I've often heard of New York City referred to as America's largest small town. It's that strange interconnectedness that happens to people in a city of eight million -- it's the not-so-rare moments of serendipity when you bump into a friend on the street who you haven't seen in years. And, like all small towns, summers in New York City give musicians their respective back porches to play on -- Central Park, Madison Square Park, Prospect Park and countless other public stages set up as momentary oases amid the surrounding jungle of buildings and urban chaos.
Last week's temporary back porch was a loading dock in an open alleyway behind City Winery. Hot dogs smoked on grills, peach iced tea chilled in coolers and a crowd of New Yorkers sat on asphalt, fashioning seats out of that morning's New York Times, ready to leave the day's work behind them and enjoy a free, two-hour Ollabelle concert. I could hardly think of a more appropriate band to usher in an informal, outdoor music series than this collaborative group of multi-instrumentalists whose seasoned sound lands them somewhere between gospel and country -- between funk and folk. Somewhere, in many ways, between the past and the present.
I had first heard Ollabelle unexpectedly on a summer night in 2004. I was with a group of friends, speeding down a quiet, winding road in Putnam County -- the warm breeze from rolled-down windows a welcome substitute for air-conditioning. We were listening to the great, 90.7 WFUV, when a song came on that swiftly forced the volume up. There were thumping drums, hands clapping, roaring vocals and a sound that seemed to have come straight from a 1930s chain gang in Georgia. We drove a bit faster, played drums on anything that would make a sound, and sang along like we'd known the song for years.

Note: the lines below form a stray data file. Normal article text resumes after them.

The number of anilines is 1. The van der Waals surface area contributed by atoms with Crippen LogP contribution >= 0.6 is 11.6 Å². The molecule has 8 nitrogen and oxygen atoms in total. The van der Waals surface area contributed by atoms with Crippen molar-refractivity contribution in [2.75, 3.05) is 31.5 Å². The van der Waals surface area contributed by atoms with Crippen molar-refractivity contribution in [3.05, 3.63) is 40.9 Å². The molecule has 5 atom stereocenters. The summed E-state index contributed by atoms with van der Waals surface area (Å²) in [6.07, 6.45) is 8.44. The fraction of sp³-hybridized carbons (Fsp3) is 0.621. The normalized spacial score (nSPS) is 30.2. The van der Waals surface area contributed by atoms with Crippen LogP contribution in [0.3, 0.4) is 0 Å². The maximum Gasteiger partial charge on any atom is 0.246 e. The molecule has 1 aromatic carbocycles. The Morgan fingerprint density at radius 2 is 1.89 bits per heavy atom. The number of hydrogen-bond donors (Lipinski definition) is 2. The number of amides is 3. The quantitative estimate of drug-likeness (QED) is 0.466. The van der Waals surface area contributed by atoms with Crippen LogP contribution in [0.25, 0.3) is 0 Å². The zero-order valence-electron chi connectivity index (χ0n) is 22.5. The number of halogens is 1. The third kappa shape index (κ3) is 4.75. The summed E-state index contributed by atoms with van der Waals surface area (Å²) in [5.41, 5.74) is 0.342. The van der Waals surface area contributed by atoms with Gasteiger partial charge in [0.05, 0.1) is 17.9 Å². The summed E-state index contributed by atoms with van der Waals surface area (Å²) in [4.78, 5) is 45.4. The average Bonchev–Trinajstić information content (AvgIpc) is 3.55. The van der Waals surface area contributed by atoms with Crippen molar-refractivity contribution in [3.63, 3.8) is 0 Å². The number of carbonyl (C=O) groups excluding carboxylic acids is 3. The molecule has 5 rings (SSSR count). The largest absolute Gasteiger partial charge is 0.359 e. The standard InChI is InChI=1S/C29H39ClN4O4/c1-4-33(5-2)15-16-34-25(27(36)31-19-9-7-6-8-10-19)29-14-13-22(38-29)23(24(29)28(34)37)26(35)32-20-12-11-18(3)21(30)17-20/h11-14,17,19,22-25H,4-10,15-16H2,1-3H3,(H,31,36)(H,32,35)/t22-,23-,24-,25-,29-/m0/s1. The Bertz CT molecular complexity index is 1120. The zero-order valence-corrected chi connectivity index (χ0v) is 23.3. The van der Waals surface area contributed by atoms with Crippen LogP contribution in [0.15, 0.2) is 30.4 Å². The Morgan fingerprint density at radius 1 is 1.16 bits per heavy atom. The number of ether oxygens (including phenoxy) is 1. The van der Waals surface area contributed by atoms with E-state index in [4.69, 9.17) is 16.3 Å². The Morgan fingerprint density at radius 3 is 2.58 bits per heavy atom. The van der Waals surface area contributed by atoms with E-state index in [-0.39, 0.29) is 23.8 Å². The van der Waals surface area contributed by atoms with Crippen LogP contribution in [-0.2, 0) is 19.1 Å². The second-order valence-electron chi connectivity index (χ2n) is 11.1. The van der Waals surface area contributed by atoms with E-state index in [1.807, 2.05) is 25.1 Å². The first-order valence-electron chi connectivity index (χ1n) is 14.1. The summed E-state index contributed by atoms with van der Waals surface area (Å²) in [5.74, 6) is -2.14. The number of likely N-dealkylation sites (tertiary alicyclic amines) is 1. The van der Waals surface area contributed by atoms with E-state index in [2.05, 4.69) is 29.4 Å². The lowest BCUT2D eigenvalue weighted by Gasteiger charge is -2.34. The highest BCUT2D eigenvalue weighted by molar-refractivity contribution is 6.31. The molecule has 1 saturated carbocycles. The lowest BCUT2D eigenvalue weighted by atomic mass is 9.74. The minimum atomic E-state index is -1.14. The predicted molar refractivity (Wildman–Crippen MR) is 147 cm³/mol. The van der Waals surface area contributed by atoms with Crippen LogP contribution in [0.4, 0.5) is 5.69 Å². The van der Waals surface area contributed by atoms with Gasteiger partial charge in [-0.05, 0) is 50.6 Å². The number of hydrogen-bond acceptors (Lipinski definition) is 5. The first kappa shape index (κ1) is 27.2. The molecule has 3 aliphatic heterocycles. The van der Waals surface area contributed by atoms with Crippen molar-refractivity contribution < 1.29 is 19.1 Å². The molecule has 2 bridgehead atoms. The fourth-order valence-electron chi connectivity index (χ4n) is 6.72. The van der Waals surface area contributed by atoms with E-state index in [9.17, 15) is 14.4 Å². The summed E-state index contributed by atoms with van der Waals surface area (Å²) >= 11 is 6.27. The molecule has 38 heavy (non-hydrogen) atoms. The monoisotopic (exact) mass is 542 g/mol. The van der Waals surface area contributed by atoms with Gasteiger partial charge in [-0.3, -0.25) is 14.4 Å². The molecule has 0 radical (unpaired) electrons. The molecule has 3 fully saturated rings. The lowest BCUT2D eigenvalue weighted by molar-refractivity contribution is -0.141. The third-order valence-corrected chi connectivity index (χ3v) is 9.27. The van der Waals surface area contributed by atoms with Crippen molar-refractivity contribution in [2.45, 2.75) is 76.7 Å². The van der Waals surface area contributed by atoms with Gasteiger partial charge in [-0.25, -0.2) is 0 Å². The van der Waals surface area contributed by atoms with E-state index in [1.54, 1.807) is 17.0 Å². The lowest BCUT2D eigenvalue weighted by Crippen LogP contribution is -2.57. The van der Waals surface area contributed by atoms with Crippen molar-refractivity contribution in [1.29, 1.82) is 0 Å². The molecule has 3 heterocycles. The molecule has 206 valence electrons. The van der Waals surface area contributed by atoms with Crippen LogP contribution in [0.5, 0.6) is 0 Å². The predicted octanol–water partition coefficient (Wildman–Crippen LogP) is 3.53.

I learned later that we were listening to "Before this Time," the opening track of Ollabelle's debut album. We were 20-something years old -- a hop away from New York City, secretly wishing to be a closer hop to Memphis -- allowing that soul-filled, gospel road map of an album lead us on a spiritual journey through the mythic American south that had for so long captivated our musical imagination.
By late 2006, Ollabelle had released their second album, Riverside Battle Songs and the country Putnam roads had been replaced with narrow Italian cobblestone streets. I was living in Rome, now listening to WFUV streaming online, and had yet to be homesick, until I heard a block of songs from the new album: "Riverside," "Gone Today," and "Troubles of the World."
The music was communal and accessible; fiddles, pianos and guitars danced delicately around each other, and the haunting and forgiving lyrics led me back to a familiar place. Collectively, the songs spoke of life's fleeting presence, relinquishing control to faith in the great beyond, and accepting life's triumphs and tragedies as they come -- themes that gently pulled me toward the Smithsonian Folkways version of America that had only temporarily fallen out of reach.
Last summer, Ollabelle released their long-awaited third album, Neon Blue Bird. Heavy on grit, funk, blues and a bit more rock than country, the pulsing chorus of "Be Your Woman," the ethereal journey of "Wait for the Sun," and a rocking version of Chris Whitley's, "Dirt Floor," marked yet another layer in Ollabelle's rich musical landscape. The songs may be steeped in Americana tradition, but the music is contemporary, carried forth by fresh voices, youthful energy and deep respect for the foundation on which it stands.
It wasn't surprising, then, that when Ollabelle and special guests, Jason Crigler and David Mansfield, took to City Winery's indoor and outdoor stages last week, they blended a strong mix of original songs with Neil Young classics, new gems from Gillian Welch, Bob Dylan standards and never-to-be-lost Merle Haggard songs, offering the audience a brief escape into hymnals, sing-alongs and the rustic landscape that accompanied it all.
Night started to fall during a crowd-rousing version of "Corrina, Corrina," and I caught myself leaning back on my elbows, looking toward the sky. I glanced up at the buildings surrounding City Winery and saw people two, three, four, five stories above, leaning out of their apartment windows. Some sat on their fire escapes, others kicked their bare feet out into the air, letting their legs sway along to the changing beats of the songs. The band smiled up toward the buildings, waving and welcoming everyone -- fire escape and asphalt sitters alike - to sing along.
20 blocks from Wall Street, three blocks from the Hudson River and 30 blocks from Times Square, Ollabelle casually played for an audience of what genuinely appeared to be their old pals -- and, you got the sense that those who weren't would most certainly soon be. Because, after all, what are small towns and back porches, really, if not enjoying the gift of each other's company, singing with friends and appreciating the comfort of simply being at home?
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